To ask the Secretary of State for the Environment (1) what arrangements he has made with local authority environmental health officers for the monitoring of water disconnections to domestic users by (a) the water authorities and (b) the private water companies after 11 April; and if he will make a statement;(2) what arrangements he has made with the private water companies for them to publicise to consumers the new financial arrangements that will be in force on 11 April;(3) what arrangements he has made with the private water companies about monitoring the effects of the new financial arrangements for water supplies after the enforcement of the Social Security Act 1986.
[holding answer 24 March 1988]: None. Disconnections are the responsibility of individual water undertakers. The water industry operates a strict code of practice on disconnections which is explained in its leaflet "Water Services Bills—How to get help if you can't pay your bill". It advises people who have difficulty paying their water charges to get in touch with their water supplier. It also explains that advice can be obtained from the citizens advice bureau or consumer advice bureau, and that people on supplementary benefit should contact their local social security office. These arrangements have worked well in the past, and I am confident that they will continue to do so.
To ask the Secretary of State for the Environment what plans his Department has to monitor the disconnections of water supply to domestic users after 11 April.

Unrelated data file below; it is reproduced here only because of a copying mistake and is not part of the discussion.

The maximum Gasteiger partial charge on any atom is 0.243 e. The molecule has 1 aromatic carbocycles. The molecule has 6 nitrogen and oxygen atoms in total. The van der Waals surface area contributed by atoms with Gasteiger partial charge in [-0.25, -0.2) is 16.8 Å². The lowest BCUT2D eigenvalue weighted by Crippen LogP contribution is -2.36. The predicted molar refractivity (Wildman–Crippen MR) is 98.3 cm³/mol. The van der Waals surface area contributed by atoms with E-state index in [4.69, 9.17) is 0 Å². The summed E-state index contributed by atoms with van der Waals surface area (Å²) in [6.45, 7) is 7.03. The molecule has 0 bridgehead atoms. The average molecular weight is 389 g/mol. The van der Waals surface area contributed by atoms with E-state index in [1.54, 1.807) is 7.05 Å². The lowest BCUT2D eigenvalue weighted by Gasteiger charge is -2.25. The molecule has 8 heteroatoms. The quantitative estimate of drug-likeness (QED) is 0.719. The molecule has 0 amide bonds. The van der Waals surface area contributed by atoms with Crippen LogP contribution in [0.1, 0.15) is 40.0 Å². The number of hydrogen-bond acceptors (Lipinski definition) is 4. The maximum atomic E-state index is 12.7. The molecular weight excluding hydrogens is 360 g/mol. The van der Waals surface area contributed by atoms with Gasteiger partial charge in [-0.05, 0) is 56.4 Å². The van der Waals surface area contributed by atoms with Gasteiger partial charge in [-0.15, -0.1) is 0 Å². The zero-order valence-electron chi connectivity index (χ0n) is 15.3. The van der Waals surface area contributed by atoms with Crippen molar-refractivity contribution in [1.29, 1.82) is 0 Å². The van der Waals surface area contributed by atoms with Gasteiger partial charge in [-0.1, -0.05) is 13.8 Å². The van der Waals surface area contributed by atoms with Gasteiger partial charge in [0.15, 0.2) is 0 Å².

[holding answer 24 March 1988]: Information on the number of disconnections for non-payment is collected annually by the Department from each water authority. We have no plans to change this arrangement.
To ask the Secretary of State for the Environment if he will list the number of water disconnections that occurred for each of the last 12 months for which figures are available.
[holding answer 24 March 1988]: Figures are collected by the Department on an annual, not a monthly, basis.
To ask the Secretary of State for the Environment how many cases have been reported in the past 12 months in the Houghton and Washington area of water containing nitrate in excess of the European Economic Community recommended levels.
[holding answer 24 March 1988]: None.
To ask the Secretary of State for the Environment who will be responsible for monitoring the implementation of legislation associated with European Community directives on raw and drinking waters when water authorities are privatised.
My right hon. Friends the Secretaries of State for the Environment and for Wales will be responsible for monitoring the implementation of legislation associated with EC directives on drinking water quality when water authorities are privatised. The National Rivers Authority will be responsible for monitoring to assess compliance with EC directives on raw water quality. Ultimate responsibility for ensuring that EC requirements are met will, however, continue to lie with Her Majesty's Government.